• The median OS was 22.1 months in the cemiplimab arm and 14.3 months in the chemotherapy arm (P = .002).

LBA53: Precision immuno-oncology for advanced non-small cell lung cancer (NSCLC) patients (pts) treated with PD1/L1 immune checkpoint inhibitors (ICIs): A first analysis of the PIONeeR study. https://bit.ly/2GbjhO0

  • This study revealed biomarkers that might help guide treatment with immune checkpoint inhibitors.

Renal cell carcinoma

696O_PR: Nivolumab + cabozantinib vs sunitinib in first-line treatment for advanced renal cell carcinoma: First results from the randomized phase III CheckMate 9ER trial. https://bit.ly/30lEMmg

  • This study enrolled 651 patients with previously untreated metastatic renal cancer.
  • They were randomized to cabozantinib plus nivolumab or sunitinib.
  • The median PFS was 16.6 months with the combination and 8.3 months with sunitinib.
  • The median OS was improved with the combination as well (HR, 0.61).
  • Dr. Lyss said these results support the use of nivolumab plus cabozantinib in this patient population. However, he also expressed reservations related to tolerability, quality of life, eligibility criteria, and short follow-up.

Anemia

1822P: Impact of iron-deficiency management on quality of life in cancer patients: A prospective cohort study (CAMARA study). https://bit.ly/2Sf1TdE

  • This study enrolled 248 patients with solid tumors, including 74.5% with absolute iron deficiency (transferrin saturation coefficient < 20%) and 191 with anemia.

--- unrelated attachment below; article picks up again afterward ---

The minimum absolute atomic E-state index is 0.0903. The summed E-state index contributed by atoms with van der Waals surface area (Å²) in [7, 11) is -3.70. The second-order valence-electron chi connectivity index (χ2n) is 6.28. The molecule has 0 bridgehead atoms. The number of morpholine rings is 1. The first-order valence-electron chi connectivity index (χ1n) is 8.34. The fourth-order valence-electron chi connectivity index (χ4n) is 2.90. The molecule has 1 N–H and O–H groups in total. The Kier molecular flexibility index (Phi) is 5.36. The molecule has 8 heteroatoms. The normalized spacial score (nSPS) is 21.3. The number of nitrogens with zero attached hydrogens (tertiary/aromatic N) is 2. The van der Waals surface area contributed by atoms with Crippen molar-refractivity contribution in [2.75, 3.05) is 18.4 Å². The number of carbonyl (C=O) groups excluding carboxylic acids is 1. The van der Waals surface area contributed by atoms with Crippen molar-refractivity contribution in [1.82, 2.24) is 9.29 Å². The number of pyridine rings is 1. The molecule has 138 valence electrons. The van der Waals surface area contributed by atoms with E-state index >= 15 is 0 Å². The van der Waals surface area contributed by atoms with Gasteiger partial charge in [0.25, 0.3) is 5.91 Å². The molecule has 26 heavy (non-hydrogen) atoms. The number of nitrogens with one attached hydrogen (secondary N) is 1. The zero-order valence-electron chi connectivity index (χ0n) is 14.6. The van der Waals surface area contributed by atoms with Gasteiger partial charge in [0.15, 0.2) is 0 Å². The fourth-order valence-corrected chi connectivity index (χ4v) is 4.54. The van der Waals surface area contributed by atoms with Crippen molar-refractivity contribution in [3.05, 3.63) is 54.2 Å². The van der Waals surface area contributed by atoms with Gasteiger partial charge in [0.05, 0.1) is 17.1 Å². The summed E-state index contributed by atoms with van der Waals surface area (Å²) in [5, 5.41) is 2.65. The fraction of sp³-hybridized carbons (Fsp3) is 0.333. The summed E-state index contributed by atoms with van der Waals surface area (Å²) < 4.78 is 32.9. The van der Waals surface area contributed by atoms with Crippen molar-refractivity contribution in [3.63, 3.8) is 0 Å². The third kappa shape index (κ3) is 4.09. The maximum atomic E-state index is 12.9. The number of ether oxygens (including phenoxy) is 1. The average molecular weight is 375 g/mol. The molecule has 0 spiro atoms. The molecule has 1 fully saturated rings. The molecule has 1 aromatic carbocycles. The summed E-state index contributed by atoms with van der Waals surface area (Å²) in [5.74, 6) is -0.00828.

• Patients were treated with intravenous iron, and their quality of life (FACT-An scores) improved significantly between study enrollment and each assessment.
  • Dr. Henry said the take-home message is that clinicians shouldn’t miss anemia or iron deficiency, and they shouldn’t transfuse patients automatically but, instead, consider iron supplementation.

Disclosures:

Dr. Henry has no financial disclosures relevant to this episode.

Dr. Lyss writes a column for MDedge Hematology/Oncology called Clinical Insights. He has no other conflicts of interest.


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Podcast Participants

David Henry, MD
David Henry, MD, FACP, is a clinical professor of medicine at the University of Pennsylvania and vice chairman of the department of medicine at Pennsylvania Hospital in Philadelphia. He received his bachelor’s degree from Princeton University and his MD from the University of Pennsylvania, then completed his internship, residency, and fellowship at the Hospital of the University of Pennsylvania. After 2 years as an attending in the U.S. Air Force, he was drawn to practicing as a hem-onc because of the close patient contact and interaction, and his belief that, win or lose with each patient, one can always make a difference in their care and lives. Follow Dr. Henry on Twitter: @davidhenrymd. Dr. Henry reported being on the advisory board for Amgen, AMAG Pharmaceuticals, and Pharmacosmos. He reported institutional funding from the National Institutes of Health and FibroGen.